Birmingham: Its People, its History opens at Birmingham Museum and Art Gallery

By Culture24 Reporter | 12 October 2012
A photo of a woman looking up at a virtual display inside a modern art gallery
New Gallery: Birmingham: its People, its History, Birmingham Museum and Art Gallery, Birmingham, opens October 12 2012

Keiko Mukaide leads the way with a dazzling light installation, James O’Hanlon has been commissioned to make a spectacular topographical painting of the lie of the land, and some of the original features of the Grade II-listed home of Birmingham’s central museum have been renovated and uncovered.

Centuries after Beormingahām became Birmingham, when Peter de Birmingham started a market town around the Bull Ring in 1166, the city has a proud £9 million home for some of the stories of its rapid expansion.

Flamboyant poet Benjamin Zephaniah’s first typrewriter, pieces from the Hadron Collider and boxing gloves once jabbed by Bunny Johnson (Britain’s first black heavyweight boxing champion) are here, as well as carousels and wedding veils from the funfairs and department stores where bygone Brummies once relaxed.

But they’re only part of more than 1,000 objects, including Medieval metalwork, 18th century decorative arts, Victorian costumes and artefacts from both World Wars, many of which have never been publically shown before.

For the next week, a series of well-known Birmingham natives will help their home city museum launch its newest gallery by taking to a podium in the centre of the space.

They range from the current Miss Birmingham and a chef who once dodged Gordon Ramsay’s wrath on the F Word to a heavily tattooed “surgical art” revolutionary, broadcaster Nick Owen and Georgina Moseley – the mum of Harry, the Birmingham boy who raised thousands for cancer sufferers after learning he had an inoperable brain tumour.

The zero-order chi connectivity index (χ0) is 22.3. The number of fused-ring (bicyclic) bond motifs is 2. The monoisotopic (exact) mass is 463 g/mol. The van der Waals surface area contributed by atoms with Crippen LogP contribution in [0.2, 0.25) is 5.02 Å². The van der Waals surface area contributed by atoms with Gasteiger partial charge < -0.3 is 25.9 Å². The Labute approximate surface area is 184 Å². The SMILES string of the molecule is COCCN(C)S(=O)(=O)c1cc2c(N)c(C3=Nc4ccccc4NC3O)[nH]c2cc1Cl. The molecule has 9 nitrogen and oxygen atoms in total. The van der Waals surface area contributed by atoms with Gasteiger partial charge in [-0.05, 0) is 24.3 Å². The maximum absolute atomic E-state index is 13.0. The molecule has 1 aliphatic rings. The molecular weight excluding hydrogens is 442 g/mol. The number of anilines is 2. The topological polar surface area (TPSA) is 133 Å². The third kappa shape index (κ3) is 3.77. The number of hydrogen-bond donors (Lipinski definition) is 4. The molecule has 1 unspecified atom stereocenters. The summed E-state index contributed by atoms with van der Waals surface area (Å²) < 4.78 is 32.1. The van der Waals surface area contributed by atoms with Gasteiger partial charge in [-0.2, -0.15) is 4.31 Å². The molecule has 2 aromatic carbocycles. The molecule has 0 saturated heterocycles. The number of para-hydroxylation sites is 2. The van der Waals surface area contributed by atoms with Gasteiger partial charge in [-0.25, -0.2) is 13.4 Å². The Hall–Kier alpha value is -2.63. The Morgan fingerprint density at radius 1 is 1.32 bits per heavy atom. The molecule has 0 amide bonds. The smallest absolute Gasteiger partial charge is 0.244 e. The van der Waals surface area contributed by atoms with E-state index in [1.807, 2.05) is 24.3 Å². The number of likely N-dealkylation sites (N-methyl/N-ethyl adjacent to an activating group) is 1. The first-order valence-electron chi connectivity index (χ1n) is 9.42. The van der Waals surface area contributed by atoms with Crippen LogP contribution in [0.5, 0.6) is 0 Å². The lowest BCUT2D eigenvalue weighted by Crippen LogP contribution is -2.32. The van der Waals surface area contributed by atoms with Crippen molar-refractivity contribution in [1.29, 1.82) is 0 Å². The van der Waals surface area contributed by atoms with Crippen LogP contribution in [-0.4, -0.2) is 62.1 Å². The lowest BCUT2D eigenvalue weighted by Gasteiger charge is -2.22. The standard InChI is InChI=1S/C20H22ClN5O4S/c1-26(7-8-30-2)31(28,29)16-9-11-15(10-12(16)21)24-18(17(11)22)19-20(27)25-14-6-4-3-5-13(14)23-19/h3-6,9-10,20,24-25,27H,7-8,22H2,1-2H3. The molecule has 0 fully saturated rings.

“We’ve got some brilliant speakers lined up,” says Ann Sumner, the Director of Birmingham Museums, who has also persuaded a former wannabe on BBC’s The Apprentice, TV and radio presenters, war veterans, science experts, artists and Eurovision fanatics to take part.

“We wanted to celebrate the new gallery by encouraging people from across the city to come and tell their stories. Birmingham is such a fantastic place, full of great people. We want visitors to quiz our presenters and ask questions about why they love the city.”

  • Open 10am-5pm (10.30am-5pm Friday, 12.30pm-5pm Sunday). Admission free.

More pictures:

A photo of a section of brown stone from a museum collection
This hand-axe, found in Saltley, Birmingham, was made around 250,000 years ago. During the Stone Age, hunter gatherers roamed the area we now know as Birmingham. These early people were short and muscular with large joints and big hands. They lived together in small groups, hunting mammoth, woolly rhinoceros and reindeer. The hand-axe was probably used by these communities to cut animal meat
A photo of a large sign showing the white letters HP against a grey background
The HP Sauce factory was in Aston Cross. The famous sauce, a blend of vinegar, fruit and spices, has been in production since 1903. The HP sign was a  prominent feature of the factory tower until it was demolished in 2007, when production moved to the Netherlands
A photo of an intricately painted small horse from an ancient funfair carousel
The Wilsons are a traveller family based in Hay Mills who have toured a funfair for many generations. Every year Bob Wilson's carousel is a central feature of the Christmas market in Birmingham. James the carousel horse is carved from wood and hand-painted
A photo of a red and blue gas mask with see-through goggles
The threat of aerial bombardment and gas attacks at the outbreak of the second world war led to the early distribution of air raid shelters and gas masks. Gas masks were a particular challenge for young children, who found them frightening. The Mickey Mouse mask was designed reduce their fear
A photo of a young woman looking at a model of a Medieval village town inside a case
The Heritage Lottery Fund and Arts Council England have supported the new gallery
More on the venues and organisations we've mentioned:
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